Nonetheless, they and local officers started ordering reporters off the sidewalks. But I had an ace in the hole: Next door to the lawyer’s office was my father’s office condo. So I stepped across the property line — and was promptly told to leave. Dad, who had noticed all the commotion, came out of his office to see what was going on and, visibly irritated, told the officer I had every right to be where I was. The officer looked him up and down and, apparently deciding that a dispute with a 59-year-old white man in a $500 suit was not one he was likely to win, walked away, looking back over his shoulder at me as he did so. (Dad then sighed and said, “When are you going to get a real job?” before walking back into his office.)

“Don’t call me names.” Really? Really? Officer, did your mama never teach you that sticks and stones might break your bones but names will never hurt you? Especially when you’re behaving badly on the public dime?

“Don’t tell me that I can’t stop you.” Sorry, but if I’m where I’m allowed to be and am breaking no laws, particularly if I’m functioning as a journalist (and you DO NOT have to be working for a mainstream news outlet to be doing so; freedom of the press belongs to the people), if you want to stop me, you’re going to have to arrest me. And the odds are very good that I’m going to have some kind of recording device, perhaps more than one, going as that happens.

“Don’t say I’m a racist pig.” Fair enough; don’t act like one. Over the years, I heard more than a few white cops say racist trash, knowing that I could hear it and knowing that I was a newspaper reporter. And if there were more than a few who felt comfortable enough to talk like that with a reporter around, I wonder how many more were saying stuff like that when I wasn’t.

“Don’t threaten that you’ll sue me and take away my badge.” Read another way: Don’t threaten to hold me legally accountable for my actions, even though that’s your perfect constitutional right.

“Don’t scream at me that you pay my salary.” Deal, as long as you’re not screaming at me when I tell you. Because it’s relevant. It matters. You are a public servant, not King of the Goddamn Streets.

I am not a law enforcement expert by any means. On the other hand, having spent a lot of time with cops over the years as a reporter, having seen some of what they see and smelled some of what they smell, having even witnessed a perfectly justifiable use of deadly force by sheriff’s deputies to prevent an armed man from harming others, I do know a little more than the average civilian. I get that it’s a tough, dirty and potentially dangerous job even on a good day. I get that cops are underpaid. I get the politics. I get the trickiness of the public relations and the even more important community relations. And I have a lot of respect for good cops.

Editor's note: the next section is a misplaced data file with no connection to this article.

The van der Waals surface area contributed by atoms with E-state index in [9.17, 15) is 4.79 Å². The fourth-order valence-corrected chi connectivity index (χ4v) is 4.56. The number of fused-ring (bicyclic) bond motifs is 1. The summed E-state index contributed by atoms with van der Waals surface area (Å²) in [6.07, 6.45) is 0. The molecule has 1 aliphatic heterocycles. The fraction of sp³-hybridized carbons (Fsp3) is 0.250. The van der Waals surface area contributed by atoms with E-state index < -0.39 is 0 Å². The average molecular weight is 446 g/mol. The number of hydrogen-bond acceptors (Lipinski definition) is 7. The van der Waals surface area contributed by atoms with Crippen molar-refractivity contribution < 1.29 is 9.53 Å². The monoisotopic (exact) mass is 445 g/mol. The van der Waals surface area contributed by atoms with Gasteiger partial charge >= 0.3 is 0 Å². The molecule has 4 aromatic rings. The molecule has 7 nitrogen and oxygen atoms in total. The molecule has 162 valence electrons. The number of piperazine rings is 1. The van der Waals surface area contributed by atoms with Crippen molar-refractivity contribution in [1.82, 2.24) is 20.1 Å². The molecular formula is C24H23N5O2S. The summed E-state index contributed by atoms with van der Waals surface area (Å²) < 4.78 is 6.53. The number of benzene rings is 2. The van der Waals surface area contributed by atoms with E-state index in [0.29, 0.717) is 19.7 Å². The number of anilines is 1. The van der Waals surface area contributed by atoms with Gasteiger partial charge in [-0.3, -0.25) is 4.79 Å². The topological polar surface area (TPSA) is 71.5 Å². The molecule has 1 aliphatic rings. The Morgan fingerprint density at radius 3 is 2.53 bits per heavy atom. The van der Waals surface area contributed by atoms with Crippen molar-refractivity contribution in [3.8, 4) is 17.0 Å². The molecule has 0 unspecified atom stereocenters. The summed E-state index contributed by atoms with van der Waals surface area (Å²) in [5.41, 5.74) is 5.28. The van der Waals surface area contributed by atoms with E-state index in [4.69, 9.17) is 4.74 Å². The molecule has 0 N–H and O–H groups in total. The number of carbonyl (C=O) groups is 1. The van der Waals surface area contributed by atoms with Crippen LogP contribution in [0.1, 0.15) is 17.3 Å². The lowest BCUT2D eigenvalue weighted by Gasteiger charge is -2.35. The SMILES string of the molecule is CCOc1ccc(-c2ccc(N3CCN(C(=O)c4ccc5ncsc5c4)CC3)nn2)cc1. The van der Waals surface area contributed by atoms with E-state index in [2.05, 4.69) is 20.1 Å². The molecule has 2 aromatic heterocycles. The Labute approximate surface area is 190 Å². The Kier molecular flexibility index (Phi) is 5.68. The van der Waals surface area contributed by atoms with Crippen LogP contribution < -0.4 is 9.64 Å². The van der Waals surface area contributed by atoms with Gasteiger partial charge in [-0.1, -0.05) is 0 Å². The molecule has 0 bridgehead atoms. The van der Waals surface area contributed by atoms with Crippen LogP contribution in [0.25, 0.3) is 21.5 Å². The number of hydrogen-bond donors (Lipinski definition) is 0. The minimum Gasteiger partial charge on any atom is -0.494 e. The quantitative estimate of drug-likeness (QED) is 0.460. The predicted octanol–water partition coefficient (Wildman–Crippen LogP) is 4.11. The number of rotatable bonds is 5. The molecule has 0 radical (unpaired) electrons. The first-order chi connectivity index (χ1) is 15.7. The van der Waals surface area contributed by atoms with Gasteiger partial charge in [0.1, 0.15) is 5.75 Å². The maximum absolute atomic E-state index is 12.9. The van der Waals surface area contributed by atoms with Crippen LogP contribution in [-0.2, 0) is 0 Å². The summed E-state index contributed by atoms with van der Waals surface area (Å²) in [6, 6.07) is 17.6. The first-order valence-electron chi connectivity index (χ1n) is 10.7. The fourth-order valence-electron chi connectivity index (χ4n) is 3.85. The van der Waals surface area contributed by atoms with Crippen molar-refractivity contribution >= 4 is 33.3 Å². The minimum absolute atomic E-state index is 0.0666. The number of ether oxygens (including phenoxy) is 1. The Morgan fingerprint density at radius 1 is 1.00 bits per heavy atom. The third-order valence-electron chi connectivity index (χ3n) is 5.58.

Too much, in fact, to have any at all for bad ones. And there are some bad ones out there, including the writer of this Post article. The writer says no cop goes to work wanting or planning to shoot someone, which, the very rare very corrupt cop aside, is probably true. But he glides right over the fact that short of killing, a nontrivial number of officers wouldn’t mind very much if they got to get into a fight. You can deny it, but I’ve seen and heard it myself.

That attitude, that overweaning sense of entitlement, is problematic on a number of levels, but perhaps the most important one is that it’s simply un-American. It is exactly the kind of thing that the men who wrote the Bill of Rights were seeking to protect us from and that Supreme Court majorities in cases from Gideon and Miranda to U.S. v. Jones have said is impermissible.

And the Bill of Rights and those court rulings and more are incontrovertible evidence that the American people have never entered into a social contract that makes a cop on the street the absolute arbiter of anyone’s life and freedom of movement. More and more people, sick and tired of being sick and tired, are rising up and telling cops that in no uncertain terms. And they ain’t all black, either.

To be sure, the state of policing today is not all the cops’ fault. A lot of corporations made a lot of money selling military equipment to the government, and then when the government began donating surplus equipment to states and localities, were the cops going to say no? And after 9/11, a lazy but pervasive mental shorthand took hold: We’re in a war on terror, terror could strike anywhere, so we’ve got to be prepared to do battle. But in too many cases, the requisite training on how and when to use that military equipment didn’t accompany the goods. And thus we were faced last week with the sight of a Ferguson, Mo., police officer in an armored vehicle pointing a machine gun loaded with live ammunition at peaceful protesters.